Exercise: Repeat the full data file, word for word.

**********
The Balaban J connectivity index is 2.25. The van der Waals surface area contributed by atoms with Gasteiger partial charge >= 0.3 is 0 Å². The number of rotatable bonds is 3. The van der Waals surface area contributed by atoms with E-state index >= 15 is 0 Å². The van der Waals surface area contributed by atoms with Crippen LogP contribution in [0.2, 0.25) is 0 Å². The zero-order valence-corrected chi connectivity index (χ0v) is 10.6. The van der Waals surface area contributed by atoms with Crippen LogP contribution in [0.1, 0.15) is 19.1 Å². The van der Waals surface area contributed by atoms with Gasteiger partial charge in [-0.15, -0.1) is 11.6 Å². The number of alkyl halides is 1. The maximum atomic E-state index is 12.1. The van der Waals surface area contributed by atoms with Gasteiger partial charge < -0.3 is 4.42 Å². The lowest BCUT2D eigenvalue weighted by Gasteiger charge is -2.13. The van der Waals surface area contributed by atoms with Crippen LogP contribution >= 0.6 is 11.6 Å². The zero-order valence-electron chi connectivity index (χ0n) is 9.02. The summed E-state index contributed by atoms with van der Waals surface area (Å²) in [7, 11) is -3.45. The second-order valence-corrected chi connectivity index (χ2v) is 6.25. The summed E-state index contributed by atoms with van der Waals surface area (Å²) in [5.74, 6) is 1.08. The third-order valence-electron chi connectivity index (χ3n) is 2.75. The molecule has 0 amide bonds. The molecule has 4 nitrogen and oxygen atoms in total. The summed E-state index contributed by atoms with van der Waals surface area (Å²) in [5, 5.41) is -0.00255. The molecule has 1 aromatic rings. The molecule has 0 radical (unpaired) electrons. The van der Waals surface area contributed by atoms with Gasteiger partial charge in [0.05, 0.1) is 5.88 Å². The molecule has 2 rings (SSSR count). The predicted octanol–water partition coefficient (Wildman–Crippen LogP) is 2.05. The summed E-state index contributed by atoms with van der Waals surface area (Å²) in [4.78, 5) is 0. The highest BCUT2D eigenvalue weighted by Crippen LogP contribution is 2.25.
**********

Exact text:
The Balaban J connectivity index is 2.25. The van der Waals surface area contributed by atoms with Gasteiger partial charge >= 0.3 is 0 Å². The number of rotatable bonds is 3. The van der Waals surface area contributed by atoms with E-state index >= 15 is 0 Å². The van der Waals surface area contributed by atoms with Crippen LogP contribution in [0.2, 0.25) is 0 Å². The zero-order valence-corrected chi connectivity index (χ0v) is 10.6. The van der Waals surface area contributed by atoms with Crippen LogP contribution in [0.1, 0.15) is 19.1 Å². The van der Waals surface area contributed by atoms with Gasteiger partial charge in [-0.15, -0.1) is 11.6 Å². The number of alkyl halides is 1. The maximum atomic E-state index is 12.1. The van der Waals surface area contributed by atoms with Gasteiger partial charge < -0.3 is 4.42 Å². The lowest BCUT2D eigenvalue weighted by Gasteiger charge is -2.13. The van der Waals surface area contributed by atoms with Crippen LogP contribution >= 0.6 is 11.6 Å². The zero-order valence-electron chi connectivity index (χ0n) is 9.02. The summed E-state index contributed by atoms with van der Waals surface area (Å²) in [7, 11) is -3.45. The second-order valence-corrected chi connectivity index (χ2v) is 6.25. The summed E-state index contributed by atoms with van der Waals surface area (Å²) in [5.74, 6) is 1.08. The third-order valence-electron chi connectivity index (χ3n) is 2.75. The molecule has 0 amide bonds. The molecule has 4 nitrogen and oxygen atoms in total. The summed E-state index contributed by atoms with van der Waals surface area (Å²) in [5, 5.41) is -0.00255. The molecule has 1 aromatic rings. The molecule has 0 radical (unpaired) electrons. The van der Waals surface area contributed by atoms with Gasteiger partial charge in [0.05, 0.1) is 5.88 Å². The molecule has 2 rings (SSSR count). The predicted octanol–water partition coefficient (Wildman–Crippen LogP) is 2.05. The summed E-state index contributed by atoms with van der Waals surface area (Å²) in [4.78, 5) is 0. The highest BCUT2D eigenvalue weighted by Crippen LogP contribution is 2.25.